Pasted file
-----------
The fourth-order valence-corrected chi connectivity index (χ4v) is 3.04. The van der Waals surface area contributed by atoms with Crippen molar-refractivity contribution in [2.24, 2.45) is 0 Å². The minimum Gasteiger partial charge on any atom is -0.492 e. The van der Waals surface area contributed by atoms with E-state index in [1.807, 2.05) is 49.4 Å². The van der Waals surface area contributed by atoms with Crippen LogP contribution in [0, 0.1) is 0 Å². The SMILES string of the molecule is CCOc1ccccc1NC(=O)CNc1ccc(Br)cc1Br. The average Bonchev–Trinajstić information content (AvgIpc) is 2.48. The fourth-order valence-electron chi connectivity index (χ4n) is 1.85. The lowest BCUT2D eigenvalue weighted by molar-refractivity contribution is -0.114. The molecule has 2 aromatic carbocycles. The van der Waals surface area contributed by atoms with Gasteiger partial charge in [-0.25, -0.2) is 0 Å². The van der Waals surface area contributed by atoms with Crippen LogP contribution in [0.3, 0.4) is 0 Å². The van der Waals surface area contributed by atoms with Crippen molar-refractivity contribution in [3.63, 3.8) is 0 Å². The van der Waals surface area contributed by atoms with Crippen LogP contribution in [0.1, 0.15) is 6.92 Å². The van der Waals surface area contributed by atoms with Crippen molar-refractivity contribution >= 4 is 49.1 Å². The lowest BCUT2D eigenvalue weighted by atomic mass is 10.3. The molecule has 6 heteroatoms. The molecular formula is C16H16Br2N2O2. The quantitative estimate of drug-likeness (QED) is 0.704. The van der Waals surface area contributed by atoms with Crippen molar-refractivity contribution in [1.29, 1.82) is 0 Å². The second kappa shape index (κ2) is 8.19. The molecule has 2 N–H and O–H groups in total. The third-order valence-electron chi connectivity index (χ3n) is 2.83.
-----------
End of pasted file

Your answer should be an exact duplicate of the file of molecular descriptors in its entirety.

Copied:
The fourth-order valence-corrected chi connectivity index (χ4v) is 3.04. The van der Waals surface area contributed by atoms with Crippen molar-refractivity contribution in [2.24, 2.45) is 0 Å². The minimum Gasteiger partial charge on any atom is -0.492 e. The van der Waals surface area contributed by atoms with E-state index in [1.807, 2.05) is 49.4 Å². The van der Waals surface area contributed by atoms with Crippen LogP contribution in [0, 0.1) is 0 Å². The SMILES string of the molecule is CCOc1ccccc1NC(=O)CNc1ccc(Br)cc1Br. The average Bonchev–Trinajstić information content (AvgIpc) is 2.48. The fourth-order valence-electron chi connectivity index (χ4n) is 1.85. The lowest BCUT2D eigenvalue weighted by molar-refractivity contribution is -0.114. The molecule has 2 aromatic carbocycles. The van der Waals surface area contributed by atoms with Gasteiger partial charge in [-0.25, -0.2) is 0 Å². The van der Waals surface area contributed by atoms with Crippen LogP contribution in [0.3, 0.4) is 0 Å². The van der Waals surface area contributed by atoms with Crippen molar-refractivity contribution in [3.63, 3.8) is 0 Å². The van der Waals surface area contributed by atoms with Crippen LogP contribution in [0.1, 0.15) is 6.92 Å². The van der Waals surface area contributed by atoms with Crippen molar-refractivity contribution >= 4 is 49.1 Å². The lowest BCUT2D eigenvalue weighted by atomic mass is 10.3. The molecule has 6 heteroatoms. The molecular formula is C16H16Br2N2O2. The quantitative estimate of drug-likeness (QED) is 0.704. The van der Waals surface area contributed by atoms with Crippen molar-refractivity contribution in [1.29, 1.82) is 0 Å². The second kappa shape index (κ2) is 8.19. The molecule has 2 N–H and O–H groups in total. The third-order valence-electron chi connectivity index (χ3n) is 2.83.